“As a first-year, Brandeis has opened my eyes to the importance of diversity, equality and inclusion. From its resources at the Intercultural Center to the importance placed on cultural clubs and events, Brandeis’ values align with my own,” she explained. “However, I still believe we have room for improvement.” 


Shiyi (Wendy) Mao ’21

Like Purohit, Mao is also running for the two-semester racial minority seat. 

In a statement to the Justice, Mao explained that she understands how it feels to be misunderstood and unheard. “Therefore, I always strive for trying my best to represent minority groups and finding the best outcomes for them,” she said. Mao was inspired to help racial minorities be heard after she needed to miss a class due to a holiday and was told by a teacher that it would not count as an excused absence because the holiday was not a mainstream one. She petitioned school officials, made presentations and spread awareness about the holiday to change the situation. 

She also served as treasurer on her student council in high school and told the Justice that, if elected, she will work with clubs to solve problems and ensure that funding is not a barrier to club programming and exploration of interests.


Rolonda Donelson ’20

Donelson is one of four candidates running for three open associate justice Judiciary seats. 

If elected, Donelson seeks to “issue impartial judgment with consideration of all facts involved in any case laid before me as an Associate Justice. If elected, I intend to bring a fresh perspective to the Judiciary in the settling of cases and through the interpretation of the Student Union Constitution as a consultant to other branches of the Union,” she said in a statement to the Justice.She explained that she wishes to promote equity in the Brandeis community, adding, “I believe I am a good candidate because I am dedicated to helping to issue rulings that are equal for all parties involved.”


Leo Passman ’21

Like Donelson, Passman is running for one of the three Judiciary seats.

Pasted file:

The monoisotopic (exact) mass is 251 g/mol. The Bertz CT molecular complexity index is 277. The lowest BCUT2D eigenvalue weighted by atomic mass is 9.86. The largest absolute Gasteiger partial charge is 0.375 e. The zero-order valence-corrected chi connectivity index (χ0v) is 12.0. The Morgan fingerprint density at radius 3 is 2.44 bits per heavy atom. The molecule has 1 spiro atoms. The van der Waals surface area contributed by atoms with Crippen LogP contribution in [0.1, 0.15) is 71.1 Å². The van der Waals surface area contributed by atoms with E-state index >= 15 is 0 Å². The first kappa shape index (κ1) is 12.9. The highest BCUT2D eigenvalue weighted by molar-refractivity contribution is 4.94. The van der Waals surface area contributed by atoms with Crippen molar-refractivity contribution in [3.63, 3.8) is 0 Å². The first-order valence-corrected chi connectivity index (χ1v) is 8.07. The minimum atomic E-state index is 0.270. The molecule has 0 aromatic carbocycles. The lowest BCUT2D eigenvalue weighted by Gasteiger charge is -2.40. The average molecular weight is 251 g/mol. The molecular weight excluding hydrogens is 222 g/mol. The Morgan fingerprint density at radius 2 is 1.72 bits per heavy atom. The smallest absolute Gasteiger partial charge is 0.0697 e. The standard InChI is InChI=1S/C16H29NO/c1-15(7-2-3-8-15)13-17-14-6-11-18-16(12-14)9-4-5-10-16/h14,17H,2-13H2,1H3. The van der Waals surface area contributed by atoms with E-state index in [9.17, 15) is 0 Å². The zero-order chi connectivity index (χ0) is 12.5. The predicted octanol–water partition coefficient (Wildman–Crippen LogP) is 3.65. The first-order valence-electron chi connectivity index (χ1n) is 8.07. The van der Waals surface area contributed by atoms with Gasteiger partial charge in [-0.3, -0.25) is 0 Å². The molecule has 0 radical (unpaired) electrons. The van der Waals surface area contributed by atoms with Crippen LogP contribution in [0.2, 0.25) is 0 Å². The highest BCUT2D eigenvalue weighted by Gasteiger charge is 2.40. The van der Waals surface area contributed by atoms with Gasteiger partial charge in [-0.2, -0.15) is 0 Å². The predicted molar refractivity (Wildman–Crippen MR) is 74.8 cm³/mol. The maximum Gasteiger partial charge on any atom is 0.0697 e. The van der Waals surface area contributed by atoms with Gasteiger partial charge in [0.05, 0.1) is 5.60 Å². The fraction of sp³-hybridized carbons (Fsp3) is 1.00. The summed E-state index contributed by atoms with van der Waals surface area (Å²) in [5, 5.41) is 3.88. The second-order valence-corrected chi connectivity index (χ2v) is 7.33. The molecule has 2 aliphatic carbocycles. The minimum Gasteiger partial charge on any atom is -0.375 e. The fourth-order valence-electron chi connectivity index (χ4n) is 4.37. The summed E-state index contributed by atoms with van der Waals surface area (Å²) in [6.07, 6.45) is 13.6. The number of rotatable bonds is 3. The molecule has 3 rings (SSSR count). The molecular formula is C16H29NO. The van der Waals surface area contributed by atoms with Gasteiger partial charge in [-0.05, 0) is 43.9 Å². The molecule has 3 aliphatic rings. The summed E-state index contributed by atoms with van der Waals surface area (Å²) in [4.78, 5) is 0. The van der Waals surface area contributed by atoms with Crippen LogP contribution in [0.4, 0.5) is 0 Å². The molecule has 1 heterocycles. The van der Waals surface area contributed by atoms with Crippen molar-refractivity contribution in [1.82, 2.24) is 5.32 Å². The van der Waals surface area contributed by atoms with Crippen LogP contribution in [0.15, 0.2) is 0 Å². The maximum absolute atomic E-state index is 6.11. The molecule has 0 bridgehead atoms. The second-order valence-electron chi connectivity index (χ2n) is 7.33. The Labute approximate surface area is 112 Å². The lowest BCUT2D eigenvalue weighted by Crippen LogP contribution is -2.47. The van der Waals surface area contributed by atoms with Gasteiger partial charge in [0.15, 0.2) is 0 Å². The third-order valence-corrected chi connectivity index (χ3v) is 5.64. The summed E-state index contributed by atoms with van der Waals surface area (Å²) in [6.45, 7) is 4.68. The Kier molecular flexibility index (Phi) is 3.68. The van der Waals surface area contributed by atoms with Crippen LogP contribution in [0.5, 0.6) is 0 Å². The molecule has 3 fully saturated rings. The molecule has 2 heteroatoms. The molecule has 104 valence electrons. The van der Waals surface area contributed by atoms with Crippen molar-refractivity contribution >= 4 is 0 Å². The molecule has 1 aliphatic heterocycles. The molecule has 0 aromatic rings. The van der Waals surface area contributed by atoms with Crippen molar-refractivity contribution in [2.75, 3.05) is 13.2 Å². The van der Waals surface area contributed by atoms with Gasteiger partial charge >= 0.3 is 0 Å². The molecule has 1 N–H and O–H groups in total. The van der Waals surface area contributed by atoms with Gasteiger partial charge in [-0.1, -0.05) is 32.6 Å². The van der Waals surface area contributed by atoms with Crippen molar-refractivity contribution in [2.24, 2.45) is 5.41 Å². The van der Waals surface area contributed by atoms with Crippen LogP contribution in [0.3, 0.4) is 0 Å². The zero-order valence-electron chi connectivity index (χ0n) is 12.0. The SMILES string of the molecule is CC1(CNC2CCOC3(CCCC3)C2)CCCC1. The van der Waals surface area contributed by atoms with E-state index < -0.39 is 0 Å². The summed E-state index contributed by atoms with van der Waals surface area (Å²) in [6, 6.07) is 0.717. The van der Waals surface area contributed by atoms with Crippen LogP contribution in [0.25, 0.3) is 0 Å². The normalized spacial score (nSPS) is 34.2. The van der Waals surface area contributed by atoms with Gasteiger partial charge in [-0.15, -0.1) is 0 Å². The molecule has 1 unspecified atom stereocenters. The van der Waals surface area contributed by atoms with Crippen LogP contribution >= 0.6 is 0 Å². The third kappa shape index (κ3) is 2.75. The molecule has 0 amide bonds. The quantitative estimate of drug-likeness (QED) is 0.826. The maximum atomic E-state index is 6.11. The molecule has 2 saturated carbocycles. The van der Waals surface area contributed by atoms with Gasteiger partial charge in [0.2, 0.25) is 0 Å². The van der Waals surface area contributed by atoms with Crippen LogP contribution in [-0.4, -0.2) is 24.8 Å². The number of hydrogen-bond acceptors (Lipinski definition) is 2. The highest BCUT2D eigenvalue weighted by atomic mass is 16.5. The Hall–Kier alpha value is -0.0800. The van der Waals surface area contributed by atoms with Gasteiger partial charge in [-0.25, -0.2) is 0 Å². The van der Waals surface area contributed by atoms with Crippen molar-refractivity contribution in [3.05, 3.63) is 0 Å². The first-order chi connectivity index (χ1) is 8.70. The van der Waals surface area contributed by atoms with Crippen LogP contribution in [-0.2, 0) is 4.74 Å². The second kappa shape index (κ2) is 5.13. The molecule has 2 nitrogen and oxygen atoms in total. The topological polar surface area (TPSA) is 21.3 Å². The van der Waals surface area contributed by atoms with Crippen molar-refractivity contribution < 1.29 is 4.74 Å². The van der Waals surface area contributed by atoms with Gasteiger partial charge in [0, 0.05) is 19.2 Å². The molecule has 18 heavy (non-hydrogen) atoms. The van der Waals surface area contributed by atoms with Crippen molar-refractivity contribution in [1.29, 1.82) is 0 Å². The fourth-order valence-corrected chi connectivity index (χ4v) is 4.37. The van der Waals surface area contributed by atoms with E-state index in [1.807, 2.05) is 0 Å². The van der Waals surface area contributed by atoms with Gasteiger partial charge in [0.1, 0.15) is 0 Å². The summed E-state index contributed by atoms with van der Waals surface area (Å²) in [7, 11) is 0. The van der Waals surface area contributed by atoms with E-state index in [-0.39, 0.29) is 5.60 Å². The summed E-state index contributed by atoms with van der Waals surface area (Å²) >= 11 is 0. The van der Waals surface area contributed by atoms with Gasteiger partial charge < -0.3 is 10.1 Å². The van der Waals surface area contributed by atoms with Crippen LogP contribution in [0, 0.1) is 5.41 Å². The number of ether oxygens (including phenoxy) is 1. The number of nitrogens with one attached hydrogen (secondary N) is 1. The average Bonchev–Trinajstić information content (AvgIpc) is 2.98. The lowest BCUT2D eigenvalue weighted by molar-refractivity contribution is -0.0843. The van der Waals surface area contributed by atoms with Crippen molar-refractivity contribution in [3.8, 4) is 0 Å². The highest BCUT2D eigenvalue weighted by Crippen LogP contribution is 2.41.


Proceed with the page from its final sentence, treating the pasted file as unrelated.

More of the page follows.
“Being an associate justice to the judiciary would mean that I have the power to make honorable decisions about Brandeis constitutional law. I had experience writing briefs and opinions regarding US constitutional law before starting school here, but my opinions never actually held weight, so it will be rewarding to experience making decisions that can help our community in one way or another,” he said in a statement to the Justice.


Wenjing (Winnie) Qin ’21

Qin is also running for one of the associate justice positions. As a high schooler, she sat on her school’s honor council, which handled campus disputes in a method similar to the Union Judiciary. 

“I really love rules. Rules are really important to me. … I really want to take a Legal Studies minor, because I love system, law and constitution,” she said, adding, “I believe in them, I have very strong faith in them.” If elected, Qin hopes to bring in more of an international student perspective and wants to introduce more diversity to the Judiciary in hopes that it will become better known and utilized. 

In addition to participating in the Brandeis Academic Debate And Speech Society, Qin is also the social media chair for the Vietnamese Student Association. Her personality “is pretty serious and rational and logical — my friends would describe me using those words,” she explained, adding, “If dispute happens, I try to really know what’s going on. Based on that, I try to come up with the best solutions.”


Yale Sussman ’21

Sussman is one of four candidates running for the open Judiciary seats. As someone who is involved in many clubs, Sussman explained in a statement to the Justice that his familiar face will help him succeed as an associate justice.

“A hallmark aspect of the judiciary is being impartial and open to new ideas: these are qualities I will bring with me,” he added. 


Zhenping (Umans) You ’19

You is one of two candidates running for the open Undergraduate Curriculum Committee seat. 

In a statement to the Justice, You said that, if elected, he looks forward to representing students and listening to their expectations and concerns. “As a transfer student with three majors, I’ve set my foot in various fields and been well-informed about students’ needs and what makes a university curriculum advantageous,” he said. “I believe that the course curriculums should be there to equip students with the necessary knowledge to be successful, and, more importantly, give them the freedom to explore their area of interest as they wish.”

Also running are Kaixuan (Kayson) Ding ’21 for the three-semester Allocations Board seat, Daniel Kang ’19 for the two-semester racial minority Allocations Board seat, and Shijie (Jeremy) Xiao ’19 for the Undergraduate Curriculum Committee seat. Ding, Kang and Xiao did not return requests for comment as of press time. There are no declared candidates running for the Ziv Quad Senate seat in this election.

Voting will open at 12:01 a.m. on Thursday and will run for 24 hours. Ballots will be sent to students via email, and the Student Union will also have voting stations in the Shapiro Campus Center and Usdan Student Center.

—Michelle Dang ’18 contributed reporting.

Editor's note: Wenjing (Winnie) Qin ’21 is a Justice Layout Staff.